Right before Mother’s Day, the media presented us with several anti-mother articles. Instead of looking at the systemic factors that affect mothers, almost all of them focused solely on individual circumstances. Perhaps it is time to move away from blame and toward supportive solutions.
As my long-time readers know, I am no fan of commercialized Mother’s Day (see, for example, “Mothers Can Make the Difference: A Mother’s Day Plea”). I firmly believe that the grounding of the celebration in the drudge work that mothers do is one way to prevent women who are mothers from really flexing our political muscles. Yet, even I was surprised by the spate of anti-mother articles that occurred around the same time as the ‘holiday’ this year.
First up was the “Runaway Mom” Brenda Heist, who abandoned her husband and children eleven years ago, and just recently turned up alive (her family thought she was dead). This story got major play in the media, and led to many articles about mothers who walk out on their children. One of the more egregious was psychologist Peggy Drexler’s article, in which she talks about the increasing number of mothers who leave their families, and offers “clinical narcissism” as one possible reason why. This seems like a stretch. Far more likely reasons for mothers leaving must include systemic factors — unrealistic cultural expectations, the lack of structural support for parents in general and mothers in particular, the undervaluing of care work — yet Dr Drexler does not cover any of those. The higher number of fathers who abandon their children is also not mentioned. I suppose it’s easier to blame individual women than to conduct a more thorough analysis of what might be driving these situations.
The vitriol leveled at Brenda Heist prompted Rahna Reiko Rizzuto, a mother who voluntarily gave primary custody of her children to their father after the divorce, to write a more nuanced account of why mothers might not want to be full-time parents. According to Ms Rizzuto, although she is exceedingly present and active in her children’s lives (even living down the street from them), she nevertheless endures threats of death and sexual violence, as well as being described as human “garbage” and “worse than Hitler.” Ms Rizzuto correctly points out that the full-time, selfless mothering ideal our culture promotes is just not possible or even desirable for some mothers, and choosing not to conform does not mean that noncustodial mothers love their children any less. One could even argue that, in some cases, they may love their children more because they are willing to face derision and scorn, rather than subject their children to a life that is not in their best interests.
Next up was Kim Wong Keltner’s article criticizing Chinese “tiger moms” for not being good mothers. While I tend to agree with her negative assessment of that particular parenting style — and please note I said style and not person — my problem with the article was two-fold. First, I wondered about the timing of the piece, coming as it did on the day before Mother’s Day. To me, it just illustrated the impossible nature of our mothering ideal. We expect mothers to be completely devoted to their kids and work hard to ensure their success, but only if we do it in the ‘right’ way. Second, just as was the case in Dr Drexler’s article, fathers seemed to get a free pass. Ms Keltner frequently mentioned her parents’ decisions and actions but only the tiger mom was singled out for criticism. Frustrating.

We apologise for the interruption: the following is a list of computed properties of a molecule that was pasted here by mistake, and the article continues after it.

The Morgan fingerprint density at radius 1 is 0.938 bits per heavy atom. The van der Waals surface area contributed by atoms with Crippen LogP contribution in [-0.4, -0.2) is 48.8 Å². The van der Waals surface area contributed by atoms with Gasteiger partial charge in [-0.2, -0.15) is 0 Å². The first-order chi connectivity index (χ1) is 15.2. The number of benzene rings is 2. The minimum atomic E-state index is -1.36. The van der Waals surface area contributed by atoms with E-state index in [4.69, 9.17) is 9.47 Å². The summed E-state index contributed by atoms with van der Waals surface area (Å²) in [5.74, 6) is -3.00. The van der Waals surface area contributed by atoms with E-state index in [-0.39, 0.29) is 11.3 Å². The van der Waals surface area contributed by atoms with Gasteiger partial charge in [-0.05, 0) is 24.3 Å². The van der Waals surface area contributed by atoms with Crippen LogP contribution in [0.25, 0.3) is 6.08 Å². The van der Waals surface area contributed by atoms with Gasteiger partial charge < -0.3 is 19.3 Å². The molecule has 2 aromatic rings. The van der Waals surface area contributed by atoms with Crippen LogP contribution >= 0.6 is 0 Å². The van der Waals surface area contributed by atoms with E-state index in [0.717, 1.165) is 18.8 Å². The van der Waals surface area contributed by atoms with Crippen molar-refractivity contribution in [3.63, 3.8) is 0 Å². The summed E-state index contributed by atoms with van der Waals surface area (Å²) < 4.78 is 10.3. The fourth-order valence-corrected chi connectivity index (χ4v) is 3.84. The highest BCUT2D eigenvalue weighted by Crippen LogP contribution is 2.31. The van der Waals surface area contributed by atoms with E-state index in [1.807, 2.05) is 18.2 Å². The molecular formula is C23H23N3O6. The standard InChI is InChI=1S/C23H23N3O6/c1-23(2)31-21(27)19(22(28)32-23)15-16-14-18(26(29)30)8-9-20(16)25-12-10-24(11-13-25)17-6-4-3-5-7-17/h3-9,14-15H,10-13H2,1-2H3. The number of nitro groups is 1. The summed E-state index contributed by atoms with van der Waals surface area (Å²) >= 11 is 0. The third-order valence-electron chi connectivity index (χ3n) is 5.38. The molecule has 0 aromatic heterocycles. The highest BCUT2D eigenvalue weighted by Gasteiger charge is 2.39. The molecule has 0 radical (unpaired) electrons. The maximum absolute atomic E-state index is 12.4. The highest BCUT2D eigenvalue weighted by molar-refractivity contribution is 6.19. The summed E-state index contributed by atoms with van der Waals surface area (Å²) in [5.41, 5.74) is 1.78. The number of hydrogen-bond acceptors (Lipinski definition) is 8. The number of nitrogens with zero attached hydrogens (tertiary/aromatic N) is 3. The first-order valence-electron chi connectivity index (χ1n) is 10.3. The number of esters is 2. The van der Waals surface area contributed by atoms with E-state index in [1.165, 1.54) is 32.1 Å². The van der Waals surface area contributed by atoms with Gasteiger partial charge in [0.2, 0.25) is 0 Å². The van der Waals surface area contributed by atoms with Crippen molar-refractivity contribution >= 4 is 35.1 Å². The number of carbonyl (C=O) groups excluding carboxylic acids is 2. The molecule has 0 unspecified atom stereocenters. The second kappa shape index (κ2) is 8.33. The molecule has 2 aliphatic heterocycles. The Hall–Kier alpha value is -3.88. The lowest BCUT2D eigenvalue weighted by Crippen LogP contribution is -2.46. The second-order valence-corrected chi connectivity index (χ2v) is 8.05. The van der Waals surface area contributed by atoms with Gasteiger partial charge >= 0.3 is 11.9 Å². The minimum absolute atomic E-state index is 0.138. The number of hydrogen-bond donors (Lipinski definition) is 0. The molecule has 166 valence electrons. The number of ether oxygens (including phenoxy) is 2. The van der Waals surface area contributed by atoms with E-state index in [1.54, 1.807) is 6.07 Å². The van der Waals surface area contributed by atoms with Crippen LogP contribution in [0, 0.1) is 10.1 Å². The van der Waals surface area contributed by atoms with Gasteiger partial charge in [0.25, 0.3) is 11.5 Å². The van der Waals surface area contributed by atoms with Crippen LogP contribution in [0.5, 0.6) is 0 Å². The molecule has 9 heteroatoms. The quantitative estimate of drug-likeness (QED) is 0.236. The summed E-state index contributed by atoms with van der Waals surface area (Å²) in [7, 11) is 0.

Finally, there was an article actually published on Mother’s Day that promised answers to the question of why moms in America are lagging behind. For me, this article was the best of the lot, as it talked about larger systemic topics, like maternal and child mortality, as well as the political status of mothers. I’m sure it might interest people to know that, as far as developed countries go, the United States ranks fairly low on both of these mortality measures, and we rank lower than over half of the other countries on women’s political representation. However, my problem with this article was that, like so many others of its kind, it focused primarily on children. For example, when talking about the need to increase women’s political participation, the author wrote, “It makes sense that when women are in political power, children in that country do better.” I have no doubt that this is true, but it misses the point about mothers needing power in order to better our own lives. Moreover, in an article ostensibly about mothers, the primary spotlight was still on others. Based on these articles, it seems like the only time mothers get center stage is when we screw up.
I find this issue of focus troubling, because this sole emphasis on children leads back to the problems mentioned earlier. If we read between the lines of these articles, it seems as though society is telling mothers that, once we give birth, our needs, desires, selfhood, and even our very safety no longer matter. Not only that, but we must mother the ‘right’ way or else we will be considered underperformers in our role of a lifetime. If these are indeed the cultural messages we’re receiving, then the question isn’t why so many mothers are leaving their children. If the bargain is that mothers (but not fathers) must give up everything they are for their children and live forever in that small space between a rock and a hard place, then the real question is: why is the number of mothers leaving their children so small? And if we want to stem that rising tide, then perhaps it’s time that we moved away from blaming mothers and instead, offered more support.
All clinical material on this site is peer reviewed by one or more clinical psychologists or other qualified mental health professionals. This specific article was originally published by Dr Greg Mulhauser, Managing Editor on .on and was last reviewed or updated by